The prototype of human armor dates back to ancient times, and the primitive nation used natural fiber braided tape as a chest protection material to prevent physical injury. The development of weapons forces human armor to make corresponding progress.
As early as the late 19th century, silk used in Japanese medieval armor was also used in bulletproof clothing made in the United States. In 1901, after the assassination of President William McKinley, the body armor caught the attention of the United States Congress. Although the body armor protects against low-speed pistol bullets (at 122 m/s), it does not protect against rifle bullets. Thus, during the First World War, natural fiber fabrics appeared as clothing lining, with steel plate made of bulletproof clothing. Thick silk garments were once a major part of bulletproof vests.
However, the rapid deterioration of silk in the trenches, this defect, coupled with the limited ability to prevent bullet scars and the high cost of silk, made the silk body armor in the First World War by the United States Department of Ordnance snubbing, failed to popularize. During the Second World War, shrapnel was killed by 80 per cent, and 70 per cent of the wounded died as a result of injuries to the torso. The participating countries, especially britain and the United States, began to spare no effort in developing body armor. In October 1942, the British army first developed a bulletproof vest consisting of three high-manganese steel plates. In 1943, there were 23 types of body armor in the United States. Bulletproof clothing during this period was made of special steel as the main bulletproof material. In June 1945, the U.S. military developed a bulletproof vest with a combination of aluminum alloy and high-strength nylon, modelM12 infantry body armor. The nylon 66 (known polyamide 66 fiber) was the synthetic fiber invented at that time, its fracture strength (gf/d: krypton) is 5.9 to 9.5, the initial module (gf/d) is 21 to 58, the specific gravity is 1.14 g / (cm) 3, its strength is almost twice that of cotton fiber.
During the Korean War, the U.S. Army was equipped with T52 all-nylon body armor made of 12 layers of bulletproof nylon, while the Marine Corps was equipped with the M1951 hard "Dolon" fiberglass bulletproof vest, which weighed between 2.7 and 3.6 kg.
Nylon-based body armor provides a certain level of protection for soldiers, but is larger and weighs up to 6 kg. In the early 1970s, Kevlar, a synthetic fiber with ultra-high strength, ultra-high modulus and high temperature resistance, was developed by DuPont in the UNITED States and quickly developed in the field of bulletproof. The emergence of this high-performance fiber has greatly improved the performance of soft textile body armor, but also greatly improved the comfort of the body armor. The U.S. military pioneered the use of Kevlar to make body armor, and developed two models of light and heavy. The new body armor is made of Kevlar fabric and capped with bulletproof nylon cloth.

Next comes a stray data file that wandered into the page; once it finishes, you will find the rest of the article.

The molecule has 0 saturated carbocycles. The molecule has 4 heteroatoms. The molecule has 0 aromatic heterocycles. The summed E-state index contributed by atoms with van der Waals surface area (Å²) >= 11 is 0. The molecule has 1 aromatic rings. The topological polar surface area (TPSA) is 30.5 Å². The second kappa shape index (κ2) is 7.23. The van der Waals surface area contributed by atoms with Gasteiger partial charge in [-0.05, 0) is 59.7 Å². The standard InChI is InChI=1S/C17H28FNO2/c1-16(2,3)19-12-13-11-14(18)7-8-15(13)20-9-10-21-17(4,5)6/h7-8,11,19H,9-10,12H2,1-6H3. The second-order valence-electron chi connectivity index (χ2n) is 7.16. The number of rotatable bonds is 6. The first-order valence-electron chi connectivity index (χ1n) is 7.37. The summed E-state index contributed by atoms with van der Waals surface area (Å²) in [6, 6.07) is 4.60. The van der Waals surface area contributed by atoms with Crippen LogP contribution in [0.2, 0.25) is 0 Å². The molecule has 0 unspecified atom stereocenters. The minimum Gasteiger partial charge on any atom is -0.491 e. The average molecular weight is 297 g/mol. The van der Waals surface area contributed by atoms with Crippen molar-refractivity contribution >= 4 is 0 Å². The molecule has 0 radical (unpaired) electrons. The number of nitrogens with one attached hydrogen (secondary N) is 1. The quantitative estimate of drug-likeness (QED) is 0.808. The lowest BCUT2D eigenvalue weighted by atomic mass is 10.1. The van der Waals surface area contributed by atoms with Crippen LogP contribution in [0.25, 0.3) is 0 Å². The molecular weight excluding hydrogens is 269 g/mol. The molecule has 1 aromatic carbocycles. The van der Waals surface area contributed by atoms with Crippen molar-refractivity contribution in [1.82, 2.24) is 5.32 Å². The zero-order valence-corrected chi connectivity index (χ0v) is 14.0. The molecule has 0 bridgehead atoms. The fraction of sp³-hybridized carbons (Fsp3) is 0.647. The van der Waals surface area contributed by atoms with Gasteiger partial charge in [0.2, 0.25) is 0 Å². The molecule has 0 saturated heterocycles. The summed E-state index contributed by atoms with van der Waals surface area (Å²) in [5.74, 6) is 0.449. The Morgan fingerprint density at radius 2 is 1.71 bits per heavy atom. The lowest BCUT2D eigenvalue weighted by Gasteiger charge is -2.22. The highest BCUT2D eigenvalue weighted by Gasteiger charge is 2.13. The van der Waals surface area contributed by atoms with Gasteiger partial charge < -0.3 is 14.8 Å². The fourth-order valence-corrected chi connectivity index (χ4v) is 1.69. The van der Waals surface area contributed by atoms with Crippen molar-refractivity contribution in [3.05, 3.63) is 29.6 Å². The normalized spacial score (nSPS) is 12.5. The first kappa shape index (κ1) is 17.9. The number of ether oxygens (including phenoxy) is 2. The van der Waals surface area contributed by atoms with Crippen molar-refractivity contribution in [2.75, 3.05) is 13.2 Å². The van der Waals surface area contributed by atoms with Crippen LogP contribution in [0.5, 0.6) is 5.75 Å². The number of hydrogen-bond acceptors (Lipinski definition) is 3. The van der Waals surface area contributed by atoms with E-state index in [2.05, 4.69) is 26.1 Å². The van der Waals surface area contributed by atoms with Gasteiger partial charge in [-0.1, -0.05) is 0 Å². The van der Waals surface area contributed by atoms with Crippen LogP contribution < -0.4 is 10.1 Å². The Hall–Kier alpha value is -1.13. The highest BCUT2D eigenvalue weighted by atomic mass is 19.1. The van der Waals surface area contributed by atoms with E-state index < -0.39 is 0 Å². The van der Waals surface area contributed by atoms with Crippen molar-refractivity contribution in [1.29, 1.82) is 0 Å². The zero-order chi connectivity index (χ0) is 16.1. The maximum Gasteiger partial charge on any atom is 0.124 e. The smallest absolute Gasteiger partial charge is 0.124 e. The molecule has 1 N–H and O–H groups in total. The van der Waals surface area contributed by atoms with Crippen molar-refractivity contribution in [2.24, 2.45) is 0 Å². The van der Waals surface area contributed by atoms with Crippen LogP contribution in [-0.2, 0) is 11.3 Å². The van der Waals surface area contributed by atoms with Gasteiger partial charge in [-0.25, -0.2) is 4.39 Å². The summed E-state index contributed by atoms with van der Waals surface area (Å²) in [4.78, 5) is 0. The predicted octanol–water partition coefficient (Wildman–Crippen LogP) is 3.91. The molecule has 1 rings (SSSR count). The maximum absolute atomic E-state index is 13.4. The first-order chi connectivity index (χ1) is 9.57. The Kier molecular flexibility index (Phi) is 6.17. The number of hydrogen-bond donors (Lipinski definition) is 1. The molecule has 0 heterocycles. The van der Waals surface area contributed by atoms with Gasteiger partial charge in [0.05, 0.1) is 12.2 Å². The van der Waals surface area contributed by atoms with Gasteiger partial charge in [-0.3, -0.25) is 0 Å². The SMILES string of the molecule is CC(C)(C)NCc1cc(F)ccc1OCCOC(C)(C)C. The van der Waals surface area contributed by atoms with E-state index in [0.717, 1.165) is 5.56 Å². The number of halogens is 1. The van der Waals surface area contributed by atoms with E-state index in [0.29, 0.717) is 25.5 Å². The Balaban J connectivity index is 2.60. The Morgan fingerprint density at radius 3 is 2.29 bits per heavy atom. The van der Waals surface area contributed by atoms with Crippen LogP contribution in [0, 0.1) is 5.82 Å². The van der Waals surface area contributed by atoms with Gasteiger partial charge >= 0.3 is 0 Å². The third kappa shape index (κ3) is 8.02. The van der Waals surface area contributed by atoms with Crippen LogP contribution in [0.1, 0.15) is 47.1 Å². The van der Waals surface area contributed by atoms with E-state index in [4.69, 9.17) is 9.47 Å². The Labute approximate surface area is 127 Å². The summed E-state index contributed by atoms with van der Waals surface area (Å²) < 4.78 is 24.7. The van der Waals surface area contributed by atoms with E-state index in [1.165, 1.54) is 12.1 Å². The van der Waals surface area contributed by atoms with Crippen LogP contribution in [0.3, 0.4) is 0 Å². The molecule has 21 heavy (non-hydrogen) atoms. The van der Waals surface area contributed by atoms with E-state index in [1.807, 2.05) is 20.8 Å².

The lightweight body armor consists of 6 layers of Kevlar fabric with a medium weight of 3.83 kg. With the commercialization of Kevlar, Kevlar's excellent comprehensive performance makes it soon widely used in the bulletproof vests of national armies. Kevlar's success and the subsequent emergence of Twaron and Spectra and their use in body armor led to the popularity of soft body armor, characterized by high-performance textile fibers, which has been extended beyond the military community to the police and political arenas. However, pure soft body armor is still incompetent for high-speed bullets, especially those fired from rifles. To this end, people have developed a soft and hard composite body armor, fiber composite materials as an enhanced panel or insert plate, in order to improve the overall bulletproof body armor. To sum up, the development of modern bulletproof clothing has appeared three generations: the first generation for the hard body armor, mainly with special steel, aluminum alloy and other metals as bulletproof materials.
This type of bulletproof clothing is characterized by: clothing thick, usually about 20 kg, wearing uncomfortable, the human body movement restrictions are greater, with a certain bulletproof performance, but easy to produce secondary breaks. The second generation of body armor is a soft body armor, usually made from high-performance fabrics such as multi-layered Kevlar. Its light weight, usually only 2 to 3 kg, and the texture is more soft, fit, wear ingress edgy is also more comfortable, wearing with better concealment, especially suitable for police and security personnel or political officials wear ingenuity. In the bullet-proof ability, generally can protect 5 meters away from the pistol shot, will not produce secondary shrapnel, but after being hit by the bullet deformation is larger, can cause a certain non-penetration damage. In addition, for rifles or machine-gun bullets, the general thickness of the soft body armor is difficult to resist. The third generation of body armor is a composite body armor.
Usually with lightweight ceramic sheet as the outer layer, Kevlar and other high-performance fabrics as the inner layer, is the main development direction of bulletproof clothing. India's MKU company's latest development of a new type of body armor (Instavest), claimed to be the world's fastest wearing, the fastest bulletproof body armor. The highlight of this body armor is its ability to wear and take off quickly. It is specially designed with a quick pull ring, which can be easily removed by pulling the entire body armor. According to reports, take off the body armor only 1 second, wear this body armor takes 45 seconds.